The Swiss franc's strength against the euro is bad news for Swiss business as the price of Swiss exports to the European Union goes up. The Swiss currency has gained around four to five per cent against the euro since the beginning of the year.This content was published on May 11, 2000 - 13:44
Before then, the franc and the euro had moved to a large extent in parallel, with the euro worth around SFr1.60. However, since the Swiss National Bank’s decision to move Swiss interest rates higher independently of the European Central Bank, the Swiss unit has been gaining ground. At present the euro buys around SFr1.55.
About two thirds of Switzerland's foreign trade is directly with countries in the EU, most of them now using the euro.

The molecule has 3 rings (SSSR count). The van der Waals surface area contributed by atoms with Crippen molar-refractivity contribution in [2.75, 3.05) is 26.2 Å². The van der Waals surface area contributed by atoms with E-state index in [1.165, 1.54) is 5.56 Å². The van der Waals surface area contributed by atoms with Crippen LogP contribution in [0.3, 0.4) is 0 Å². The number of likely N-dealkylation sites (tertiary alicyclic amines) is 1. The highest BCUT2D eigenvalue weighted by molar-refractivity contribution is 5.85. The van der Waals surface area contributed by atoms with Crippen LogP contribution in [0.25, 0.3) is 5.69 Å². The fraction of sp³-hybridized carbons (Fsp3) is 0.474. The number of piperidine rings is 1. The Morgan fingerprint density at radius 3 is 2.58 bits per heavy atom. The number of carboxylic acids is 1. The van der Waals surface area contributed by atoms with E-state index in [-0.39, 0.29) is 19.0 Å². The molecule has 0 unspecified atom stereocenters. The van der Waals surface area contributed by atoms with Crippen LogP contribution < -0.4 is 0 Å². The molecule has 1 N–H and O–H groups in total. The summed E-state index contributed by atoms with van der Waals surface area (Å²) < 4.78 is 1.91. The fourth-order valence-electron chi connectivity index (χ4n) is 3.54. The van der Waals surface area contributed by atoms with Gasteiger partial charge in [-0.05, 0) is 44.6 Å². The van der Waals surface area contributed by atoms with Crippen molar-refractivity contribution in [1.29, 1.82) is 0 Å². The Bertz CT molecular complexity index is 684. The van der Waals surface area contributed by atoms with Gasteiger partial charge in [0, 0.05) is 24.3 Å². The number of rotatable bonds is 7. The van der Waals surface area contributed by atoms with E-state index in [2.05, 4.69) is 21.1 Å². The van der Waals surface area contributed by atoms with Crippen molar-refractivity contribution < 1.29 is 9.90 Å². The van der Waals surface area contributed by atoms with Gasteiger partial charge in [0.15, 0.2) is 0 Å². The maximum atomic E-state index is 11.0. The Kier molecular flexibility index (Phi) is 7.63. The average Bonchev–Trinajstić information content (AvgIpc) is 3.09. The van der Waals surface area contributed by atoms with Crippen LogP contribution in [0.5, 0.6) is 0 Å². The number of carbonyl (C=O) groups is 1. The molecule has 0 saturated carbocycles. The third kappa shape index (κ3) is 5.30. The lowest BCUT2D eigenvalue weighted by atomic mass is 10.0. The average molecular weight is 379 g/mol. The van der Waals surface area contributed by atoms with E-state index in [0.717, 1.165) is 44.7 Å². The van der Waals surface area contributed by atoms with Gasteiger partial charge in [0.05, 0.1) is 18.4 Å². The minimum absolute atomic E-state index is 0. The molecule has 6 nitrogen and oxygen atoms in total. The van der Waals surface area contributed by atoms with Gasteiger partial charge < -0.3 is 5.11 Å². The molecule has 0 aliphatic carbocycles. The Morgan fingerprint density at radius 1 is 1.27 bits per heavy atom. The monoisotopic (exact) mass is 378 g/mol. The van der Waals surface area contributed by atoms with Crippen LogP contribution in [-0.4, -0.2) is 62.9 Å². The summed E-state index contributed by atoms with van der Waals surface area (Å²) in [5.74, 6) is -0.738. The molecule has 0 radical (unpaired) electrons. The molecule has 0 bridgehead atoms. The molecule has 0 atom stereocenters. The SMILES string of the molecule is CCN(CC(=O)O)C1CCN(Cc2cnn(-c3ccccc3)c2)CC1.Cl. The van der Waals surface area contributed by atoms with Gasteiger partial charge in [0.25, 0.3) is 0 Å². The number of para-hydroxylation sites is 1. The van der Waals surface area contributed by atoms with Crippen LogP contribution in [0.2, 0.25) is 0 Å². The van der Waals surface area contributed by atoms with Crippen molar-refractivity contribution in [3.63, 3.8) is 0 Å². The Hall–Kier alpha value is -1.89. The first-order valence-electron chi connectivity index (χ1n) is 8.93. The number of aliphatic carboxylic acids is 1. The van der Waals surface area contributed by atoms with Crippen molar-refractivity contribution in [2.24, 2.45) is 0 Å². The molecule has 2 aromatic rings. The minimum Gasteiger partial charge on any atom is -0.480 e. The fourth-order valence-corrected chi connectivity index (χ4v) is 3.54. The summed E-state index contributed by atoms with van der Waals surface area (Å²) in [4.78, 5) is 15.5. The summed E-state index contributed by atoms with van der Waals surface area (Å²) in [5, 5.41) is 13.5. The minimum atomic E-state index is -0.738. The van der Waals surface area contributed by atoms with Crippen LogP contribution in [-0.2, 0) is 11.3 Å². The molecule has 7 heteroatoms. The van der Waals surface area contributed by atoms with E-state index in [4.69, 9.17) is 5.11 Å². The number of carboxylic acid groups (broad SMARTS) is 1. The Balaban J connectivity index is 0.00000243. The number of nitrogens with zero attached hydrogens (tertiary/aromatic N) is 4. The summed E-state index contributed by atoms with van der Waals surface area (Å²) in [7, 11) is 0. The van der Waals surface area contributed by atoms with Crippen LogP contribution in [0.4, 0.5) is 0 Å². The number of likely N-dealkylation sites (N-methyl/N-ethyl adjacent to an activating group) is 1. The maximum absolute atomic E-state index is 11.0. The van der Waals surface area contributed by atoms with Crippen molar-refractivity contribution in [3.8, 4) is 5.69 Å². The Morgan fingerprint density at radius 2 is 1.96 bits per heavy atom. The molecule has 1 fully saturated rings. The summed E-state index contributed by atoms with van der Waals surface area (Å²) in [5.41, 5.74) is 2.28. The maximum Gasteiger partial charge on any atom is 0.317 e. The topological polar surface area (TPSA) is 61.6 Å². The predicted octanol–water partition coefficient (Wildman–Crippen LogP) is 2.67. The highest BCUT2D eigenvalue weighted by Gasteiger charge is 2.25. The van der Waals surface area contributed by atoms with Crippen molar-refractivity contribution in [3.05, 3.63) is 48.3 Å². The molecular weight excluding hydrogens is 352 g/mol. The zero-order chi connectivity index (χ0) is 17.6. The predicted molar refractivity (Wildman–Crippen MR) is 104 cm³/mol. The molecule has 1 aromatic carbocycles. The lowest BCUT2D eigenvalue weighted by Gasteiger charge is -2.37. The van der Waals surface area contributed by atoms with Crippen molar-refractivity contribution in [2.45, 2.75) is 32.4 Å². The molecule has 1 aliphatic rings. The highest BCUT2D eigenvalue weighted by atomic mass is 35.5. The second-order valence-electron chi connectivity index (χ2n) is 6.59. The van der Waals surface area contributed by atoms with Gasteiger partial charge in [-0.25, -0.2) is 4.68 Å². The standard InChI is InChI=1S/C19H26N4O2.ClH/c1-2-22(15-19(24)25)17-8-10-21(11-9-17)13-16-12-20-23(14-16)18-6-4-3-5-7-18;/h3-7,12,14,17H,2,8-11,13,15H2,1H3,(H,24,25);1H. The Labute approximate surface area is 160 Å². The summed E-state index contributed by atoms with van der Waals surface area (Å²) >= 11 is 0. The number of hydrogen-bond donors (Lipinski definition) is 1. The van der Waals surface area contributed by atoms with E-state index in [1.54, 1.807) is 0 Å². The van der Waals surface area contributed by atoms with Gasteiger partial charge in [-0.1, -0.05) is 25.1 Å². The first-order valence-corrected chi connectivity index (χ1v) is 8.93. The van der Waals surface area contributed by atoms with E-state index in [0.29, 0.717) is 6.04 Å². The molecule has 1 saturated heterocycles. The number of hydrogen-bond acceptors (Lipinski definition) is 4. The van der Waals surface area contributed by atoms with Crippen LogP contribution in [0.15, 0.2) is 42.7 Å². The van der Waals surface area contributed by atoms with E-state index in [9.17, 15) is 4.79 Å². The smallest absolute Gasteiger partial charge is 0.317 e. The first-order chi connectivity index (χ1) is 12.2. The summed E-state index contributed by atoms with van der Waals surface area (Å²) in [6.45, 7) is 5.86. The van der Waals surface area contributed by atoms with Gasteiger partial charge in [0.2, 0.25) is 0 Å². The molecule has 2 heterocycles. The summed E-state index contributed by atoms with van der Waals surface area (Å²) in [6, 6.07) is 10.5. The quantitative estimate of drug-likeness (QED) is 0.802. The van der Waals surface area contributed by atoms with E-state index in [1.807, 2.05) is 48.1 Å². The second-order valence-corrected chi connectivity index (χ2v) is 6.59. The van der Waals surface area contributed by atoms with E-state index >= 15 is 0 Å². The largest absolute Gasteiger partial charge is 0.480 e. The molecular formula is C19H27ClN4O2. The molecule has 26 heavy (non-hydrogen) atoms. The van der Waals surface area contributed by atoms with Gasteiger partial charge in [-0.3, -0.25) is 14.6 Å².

Swiss technology company Von Roll does half of its business with partners in the EU and is concerned by the franc's rise.
Von Roll’s corporate treasurer Reiner Ratier says that the Swiss franc’s appreciation ‘has a serious impact on our pricing and our chances for export.’
‘We have to once more strengthen our efforts to reduce our production costs here in Switzerland to maintain our competitiveness,’ he adds.
However, not every Swiss business is billing its customers in Swiss francs. Elevator and escalator manufacturer Schindler now bills all its customers in euros, whether or not the goods originate here in Switzerland.
The strength of the Swiss economy compared to the Euroland economies is another factor why the Swiss franc is gaining ground against the euro. However, this hasn’t stopped Swiss businesses calling on the Swiss National Bank to try to maintain a stable franc-euro exchange rate.
Reiner Ratier says that a return to a more stable franc-euro rate would assure the longer term prospects of Swiss businesses trading with EU partners.
Report by Tom O’Brien
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